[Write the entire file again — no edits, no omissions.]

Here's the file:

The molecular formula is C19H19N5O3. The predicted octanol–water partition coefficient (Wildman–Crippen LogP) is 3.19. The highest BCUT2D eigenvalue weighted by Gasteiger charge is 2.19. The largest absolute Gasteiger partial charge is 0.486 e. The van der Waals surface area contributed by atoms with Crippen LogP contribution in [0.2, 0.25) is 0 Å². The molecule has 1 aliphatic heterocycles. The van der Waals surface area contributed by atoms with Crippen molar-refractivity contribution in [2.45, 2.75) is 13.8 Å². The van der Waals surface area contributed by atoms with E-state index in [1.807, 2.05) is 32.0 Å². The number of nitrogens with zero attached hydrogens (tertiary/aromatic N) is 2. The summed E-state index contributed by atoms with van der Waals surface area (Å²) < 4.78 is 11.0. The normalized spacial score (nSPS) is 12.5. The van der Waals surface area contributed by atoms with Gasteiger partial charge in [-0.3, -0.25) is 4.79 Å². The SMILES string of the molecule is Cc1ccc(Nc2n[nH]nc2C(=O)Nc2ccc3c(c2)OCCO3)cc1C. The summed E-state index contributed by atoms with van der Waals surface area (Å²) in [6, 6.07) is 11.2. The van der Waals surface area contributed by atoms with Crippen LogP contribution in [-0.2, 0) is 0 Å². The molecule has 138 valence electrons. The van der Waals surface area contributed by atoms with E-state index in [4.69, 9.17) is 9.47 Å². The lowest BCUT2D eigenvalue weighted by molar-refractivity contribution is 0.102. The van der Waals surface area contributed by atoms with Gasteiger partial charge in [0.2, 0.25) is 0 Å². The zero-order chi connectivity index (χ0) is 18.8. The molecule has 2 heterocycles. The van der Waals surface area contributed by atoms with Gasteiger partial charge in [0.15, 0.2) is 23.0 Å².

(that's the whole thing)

The molecular formula is C19H19N5O3. The predicted octanol–water partition coefficient (Wildman–Crippen LogP) is 3.19. The highest BCUT2D eigenvalue weighted by Gasteiger charge is 2.19. The largest absolute Gasteiger partial charge is 0.486 e. The van der Waals surface area contributed by atoms with Crippen LogP contribution in [0.2, 0.25) is 0 Å². The molecule has 1 aliphatic heterocycles. The van der Waals surface area contributed by atoms with Crippen molar-refractivity contribution in [2.45, 2.75) is 13.8 Å². The van der Waals surface area contributed by atoms with E-state index in [1.807, 2.05) is 32.0 Å². The number of nitrogens with zero attached hydrogens (tertiary/aromatic N) is 2. The summed E-state index contributed by atoms with van der Waals surface area (Å²) < 4.78 is 11.0. The normalized spacial score (nSPS) is 12.5. The van der Waals surface area contributed by atoms with Gasteiger partial charge in [-0.3, -0.25) is 4.79 Å². The SMILES string of the molecule is Cc1ccc(Nc2n[nH]nc2C(=O)Nc2ccc3c(c2)OCCO3)cc1C. The summed E-state index contributed by atoms with van der Waals surface area (Å²) in [6, 6.07) is 11.2. The van der Waals surface area contributed by atoms with Crippen LogP contribution in [-0.2, 0) is 0 Å². The molecule has 138 valence electrons. The van der Waals surface area contributed by atoms with E-state index in [4.69, 9.17) is 9.47 Å². The lowest BCUT2D eigenvalue weighted by molar-refractivity contribution is 0.102. The van der Waals surface area contributed by atoms with Gasteiger partial charge in [0.2, 0.25) is 0 Å². The zero-order chi connectivity index (χ0) is 18.8. The molecule has 2 heterocycles. The van der Waals surface area contributed by atoms with Gasteiger partial charge in [0.15, 0.2) is 23.0 Å².